|| columnIndex >= this.Columns.Count )
                return;

            TableCell groupStartCell = null;
            int groupStartRowIndex = startRowIndex;

            for (int i = startRowIndex; i < endRowIndex; i++)
            {
                TableCell currentCell = this.Rows.Cells[columnIndex];

                bool isNewGroup = (null == groupStartCell) || 
                    (0 != 
                        String.CompareOrdinal(currentCell.Text, 
                                            groupStartCell.Text));

                currentCell.VerticalAlign = VerticalAlign.Top;
                if (isNewGroup)
                {
                    if (null != groupStartCell)
                    {
                        SpanCellsRecursive(columnIndex + 1, 
                                           groupStartRowIndex, i);
                    }

                    groupStartCell = currentCell;
                    groupStartCell.RowSpan = 1;
                    groupStartRowIndex = i;
                }
                else
                {
                    currentCell.Visible = false;
                    groupStartCell.RowSpan += 1;
                }
            }

            SpanCellsRecursive(columnIndex + 1, groupStartRowIndex, endRowIndex);
        }

Now that gets us the Grouped items in a GridView for our pretty display. Just using that wonderful GridView gets us a page that looks like this:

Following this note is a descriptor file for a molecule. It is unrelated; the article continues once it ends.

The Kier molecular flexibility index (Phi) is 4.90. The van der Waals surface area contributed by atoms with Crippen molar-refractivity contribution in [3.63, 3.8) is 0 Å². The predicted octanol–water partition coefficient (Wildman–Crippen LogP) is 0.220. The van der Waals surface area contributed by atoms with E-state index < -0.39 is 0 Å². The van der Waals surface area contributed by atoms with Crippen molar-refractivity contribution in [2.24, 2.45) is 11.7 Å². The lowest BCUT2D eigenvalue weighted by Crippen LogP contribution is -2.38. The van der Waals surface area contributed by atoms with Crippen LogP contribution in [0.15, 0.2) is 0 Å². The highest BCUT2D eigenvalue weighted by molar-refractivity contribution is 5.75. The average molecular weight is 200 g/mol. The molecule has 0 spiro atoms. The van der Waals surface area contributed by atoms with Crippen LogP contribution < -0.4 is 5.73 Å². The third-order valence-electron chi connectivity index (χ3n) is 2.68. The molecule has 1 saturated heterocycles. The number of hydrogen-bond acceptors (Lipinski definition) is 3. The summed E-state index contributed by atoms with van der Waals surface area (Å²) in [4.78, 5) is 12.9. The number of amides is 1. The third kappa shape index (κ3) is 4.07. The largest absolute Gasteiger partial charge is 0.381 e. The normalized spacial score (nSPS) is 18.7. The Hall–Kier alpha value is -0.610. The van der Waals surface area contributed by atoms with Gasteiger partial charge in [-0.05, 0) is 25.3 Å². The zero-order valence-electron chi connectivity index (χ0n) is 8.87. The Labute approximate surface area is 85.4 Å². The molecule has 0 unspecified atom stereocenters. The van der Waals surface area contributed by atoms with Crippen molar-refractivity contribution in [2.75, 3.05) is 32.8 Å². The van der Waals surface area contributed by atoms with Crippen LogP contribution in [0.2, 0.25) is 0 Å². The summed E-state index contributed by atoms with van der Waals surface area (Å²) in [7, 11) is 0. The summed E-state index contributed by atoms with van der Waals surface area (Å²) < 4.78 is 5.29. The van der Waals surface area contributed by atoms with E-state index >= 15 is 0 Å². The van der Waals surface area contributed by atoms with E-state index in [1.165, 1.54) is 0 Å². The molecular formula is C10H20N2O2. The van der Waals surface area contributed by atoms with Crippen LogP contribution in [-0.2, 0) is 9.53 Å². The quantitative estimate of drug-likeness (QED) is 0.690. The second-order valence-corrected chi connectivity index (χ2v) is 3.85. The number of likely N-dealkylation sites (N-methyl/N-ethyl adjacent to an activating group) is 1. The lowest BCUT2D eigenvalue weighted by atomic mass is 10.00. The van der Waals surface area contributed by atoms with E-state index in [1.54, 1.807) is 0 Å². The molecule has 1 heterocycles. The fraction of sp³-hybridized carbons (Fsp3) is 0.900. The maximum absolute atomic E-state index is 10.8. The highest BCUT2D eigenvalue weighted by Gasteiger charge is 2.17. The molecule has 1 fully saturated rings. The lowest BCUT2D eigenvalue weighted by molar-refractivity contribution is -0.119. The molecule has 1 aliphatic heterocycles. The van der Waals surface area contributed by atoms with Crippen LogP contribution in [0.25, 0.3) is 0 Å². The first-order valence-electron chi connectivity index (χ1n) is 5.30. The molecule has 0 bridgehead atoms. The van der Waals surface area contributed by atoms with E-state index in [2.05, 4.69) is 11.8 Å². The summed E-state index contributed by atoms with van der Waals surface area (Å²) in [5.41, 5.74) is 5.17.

image

With only this small amount of code in the XHTML:

    <RWC:GroupingGridView runat="server" ID="GroupingGridView1" 
                AutoGenerateColumns="False" 
                GroupingDepth="1" 
                ShowHeader="False">
         <Columns>
            <asp:BoundField DataField="GroupName" ShowHeader="False" /> 
            <asp:TemplateField>
                <ItemTemplate>
               <asp:checkbox runat="server" 
                             id="checkbox1" 
                             Text='<%# Eval("AttributeName") %>'
                 Checked='&lt;%# DirectCast(Eval("ParentId"),Int32) > 0 %>'                />
                </ItemTemplate>
            </asp:TemplateField>                               
        </Columns>
    </RWC:GroupingGridView>

And then you just bind this grid behind the scenes:

    Protected Sub Page_Load(ByVal sender As Object, _
                            ByVal e As System.EventArgs) _                                              Handles Me.Load

        If Not IsPostBack Then

            Dim attributeList As _
                    System.Collections.Generic.IList(Of Attribute)
            attributeList = Me.GetAttributes()

            With Me.GroupingGridView1
                .DataSource = attributeList
                .DataBind()
            End With

        End If
    End Sub

Now, from a look and feel perspective - we're just about done. But what about getting the values out of the checkbox - so that we know:

  1. Whether the checkbox was selected.
  2. What the value of the checkbox is - ie: the primary key of the Attribute object.

The checked property is relatively simple to get out of the page. In the Submit button's event, you loop through the rows in the GridView and extract out the instance of the Checkbox for each row and then check the "Checked" property of the checkbox to determine if the checkbox is selected:

For Each row As GridViewRow In Me.gvGrouping.Rows
  If row.RowType = DataControlRowType.DataRow Then
    Dim obj As CheckBox = _
         TryCast(row.FindControl("chkbxPermissions"), _